Strathclyde's Professor Rebecca Lunn & the ANRC
The ANRC Showcase Event 2023 was attended by Professor Becky Lunn, Department of Civil and Environmental Engineering at Strathclyde.
Becky shared her thoughts with us on the challenges facing the Nuclear Sector and how by working with the University of Strathclyde, the nuclear industry can address some of the challenges it faces today and in the future.
Challenges in the Nuclear Sector
"I would say that there are probably three main challenges:
1. Decommissioning and Disposal
A huge challenge is cleaning up our legacy nuclear sites and decommissioning our existing sites. That means converting our wastes into safe stable forms, packaging them, and then ultimately disposing of them in a new geological disposal facility. We need to demonstrate we can tackle our historic legacy sites, and restore land back to common use that's currently in the nuclear sector, for the industry to move forward.
2. Nuclear New Build
We know, by 2050, we need to be meeting net zero carbon and nuclear power has a very big role to play in that; the transition to low carbon energy production will be difficult. Nuclear power has a large part to play in that and new nuclear power stations are being built. However, construction of nuclear power plants takes a long time and there'll be a period where we struggle to generate enough low carbon energy. Hence, we want to continue producing electricity from our existing nuclear power stations as long as it is safe to do so, before we decommission them and take our old fleet offline
3. Net Zero
For me the biggest challenge is to make sure that we do not repeat the mistakes of the past. We need to ensure that new build reactors are designed to minimise future radioactive wastes and be easy and rapid to decommission. We need to learn from our previous legacy fleet and make sure that this time we design something from cradle to grave. Plants should be designed with recycling, reuse, and decommissioning in mind from the outset, so we don't end up with these very difficult and challenging facilities at the end of it."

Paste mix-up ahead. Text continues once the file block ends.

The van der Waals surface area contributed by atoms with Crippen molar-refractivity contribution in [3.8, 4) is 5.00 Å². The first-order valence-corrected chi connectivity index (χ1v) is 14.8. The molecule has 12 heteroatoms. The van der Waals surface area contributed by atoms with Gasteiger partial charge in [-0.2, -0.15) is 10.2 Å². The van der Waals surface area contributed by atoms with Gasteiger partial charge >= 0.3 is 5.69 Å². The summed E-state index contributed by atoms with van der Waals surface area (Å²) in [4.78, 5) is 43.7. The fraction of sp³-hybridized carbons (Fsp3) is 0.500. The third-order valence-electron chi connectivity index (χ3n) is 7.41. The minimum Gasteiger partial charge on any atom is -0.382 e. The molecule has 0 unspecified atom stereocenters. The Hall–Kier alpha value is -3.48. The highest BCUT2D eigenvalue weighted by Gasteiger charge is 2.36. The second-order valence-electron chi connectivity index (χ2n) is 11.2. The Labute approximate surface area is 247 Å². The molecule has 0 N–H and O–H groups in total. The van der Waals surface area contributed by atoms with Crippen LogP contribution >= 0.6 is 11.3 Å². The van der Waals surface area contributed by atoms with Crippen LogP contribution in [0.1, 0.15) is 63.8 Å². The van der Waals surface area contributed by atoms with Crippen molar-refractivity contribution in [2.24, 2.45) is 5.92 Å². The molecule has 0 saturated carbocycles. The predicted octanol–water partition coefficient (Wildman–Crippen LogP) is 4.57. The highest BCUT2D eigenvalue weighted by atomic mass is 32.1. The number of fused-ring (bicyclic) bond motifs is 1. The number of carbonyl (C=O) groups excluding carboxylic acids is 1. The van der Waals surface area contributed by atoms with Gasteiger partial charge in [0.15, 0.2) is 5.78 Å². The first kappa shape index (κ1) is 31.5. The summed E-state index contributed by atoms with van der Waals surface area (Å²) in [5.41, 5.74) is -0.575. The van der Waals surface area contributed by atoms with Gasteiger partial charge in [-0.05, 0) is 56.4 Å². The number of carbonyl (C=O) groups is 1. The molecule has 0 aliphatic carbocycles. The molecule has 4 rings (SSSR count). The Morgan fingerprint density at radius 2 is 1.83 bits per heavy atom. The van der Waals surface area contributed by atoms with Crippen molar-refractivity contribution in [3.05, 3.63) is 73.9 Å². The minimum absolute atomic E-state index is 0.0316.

Research at Strathclyde
"Strathclyde does something quite unusual in nuclear - rather than focusing on nuclear material and nuclear fuel, which is what most of the UK sector works on, at Strathclyde we do a lot of work around extending the life of existing assets, having smart digital infrastructure, and thinking as well about the civil infrastructure in a plant, which is what I do in civil engineering.
Planned Minimisation of Waste
Most people are really geeky and interested in the actual power production and the reactor side but the vast majority of infrastructure on our nuclear plant is just huge amounts of civil infrastructure, lots of concrete, lots of steel. We need to think about how we design that into the future, so that we minimise any radioactive waste that is produced, we know exactly how we're going to handle that waste, and exactly how we're going to decommission those sites. It's planned in right from the outset. I think that we have the skill set at Strathclyde, working with others around nuclear materials and robotics, to deal with that challenge.
Nuclear is an immensely complicated problem, particularly if you look at the legacy. We have the largest collection of different types of nuclear waste materials and exotic fuels in the world. We’ve tried lots of different things in both the defence sector and for the civil nuclear sector, over decades, and now we have to deal with the radioactive materials we’ve created. Those materials are stored in degraded civil assets. So, old buildings, stores, and vaults that are gradually deteriorating. These structures were not built to last 80 to 100 years and it makes dealing with the hazardous materials within them much more dangerous, because the structures themselves are now fragile.
Working with partners and collaborators
So, to solve these problems, we need to work across the UK, with other departments that are experts in this. For example, I work with Sheffield University who look at vitrification of wastes. Vitrification is turning very hazardous high level wastes into glass to make them stable over long times. At Strathclyde we're looking at grouting waste materials to stop any small airborne particles being released when wastes are picked up and removed. Then we're working with Sheffield University to determine whether we can turn these grouted wastes into a glass that is safe and will be stable for 1000s of years."